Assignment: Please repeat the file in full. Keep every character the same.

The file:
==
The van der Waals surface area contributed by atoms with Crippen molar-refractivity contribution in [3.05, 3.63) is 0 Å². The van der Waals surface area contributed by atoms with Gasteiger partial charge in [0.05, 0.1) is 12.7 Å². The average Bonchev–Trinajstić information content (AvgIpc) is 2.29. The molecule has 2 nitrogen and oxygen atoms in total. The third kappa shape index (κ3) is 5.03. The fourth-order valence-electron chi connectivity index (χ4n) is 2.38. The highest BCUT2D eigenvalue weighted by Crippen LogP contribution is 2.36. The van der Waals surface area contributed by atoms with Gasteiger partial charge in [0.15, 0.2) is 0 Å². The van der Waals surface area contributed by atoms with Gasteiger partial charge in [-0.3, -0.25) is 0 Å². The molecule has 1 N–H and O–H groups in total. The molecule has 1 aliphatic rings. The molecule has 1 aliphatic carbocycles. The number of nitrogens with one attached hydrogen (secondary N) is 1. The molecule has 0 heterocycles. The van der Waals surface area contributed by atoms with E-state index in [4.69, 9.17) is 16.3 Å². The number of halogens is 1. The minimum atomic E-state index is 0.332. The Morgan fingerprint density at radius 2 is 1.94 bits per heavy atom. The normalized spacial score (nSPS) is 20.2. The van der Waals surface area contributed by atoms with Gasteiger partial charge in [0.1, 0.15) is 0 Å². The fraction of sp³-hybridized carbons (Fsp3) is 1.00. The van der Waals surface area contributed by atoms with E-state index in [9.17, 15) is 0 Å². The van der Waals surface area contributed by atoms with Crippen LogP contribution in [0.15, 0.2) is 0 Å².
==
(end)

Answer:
The van der Waals surface area contributed by atoms with Crippen molar-refractivity contribution in [3.05, 3.63) is 0 Å². The van der Waals surface area contributed by atoms with Gasteiger partial charge in [0.05, 0.1) is 12.7 Å². The average Bonchev–Trinajstić information content (AvgIpc) is 2.29. The molecule has 2 nitrogen and oxygen atoms in total. The third kappa shape index (κ3) is 5.03. The fourth-order valence-electron chi connectivity index (χ4n) is 2.38. The highest BCUT2D eigenvalue weighted by Crippen LogP contribution is 2.36. The van der Waals surface area contributed by atoms with Gasteiger partial charge in [0.15, 0.2) is 0 Å². The van der Waals surface area contributed by atoms with Gasteiger partial charge in [-0.3, -0.25) is 0 Å². The molecule has 1 N–H and O–H groups in total. The molecule has 1 aliphatic rings. The molecule has 1 aliphatic carbocycles. The number of nitrogens with one attached hydrogen (secondary N) is 1. The molecule has 0 heterocycles. The van der Waals surface area contributed by atoms with E-state index in [4.69, 9.17) is 16.3 Å². The number of halogens is 1. The minimum atomic E-state index is 0.332. The Morgan fingerprint density at radius 2 is 1.94 bits per heavy atom. The normalized spacial score (nSPS) is 20.2. The van der Waals surface area contributed by atoms with Gasteiger partial charge in [0.1, 0.15) is 0 Å². The fraction of sp³-hybridized carbons (Fsp3) is 1.00. The van der Waals surface area contributed by atoms with E-state index in [9.17, 15) is 0 Å². The van der Waals surface area contributed by atoms with Crippen LogP contribution in [0.15, 0.2) is 0 Å².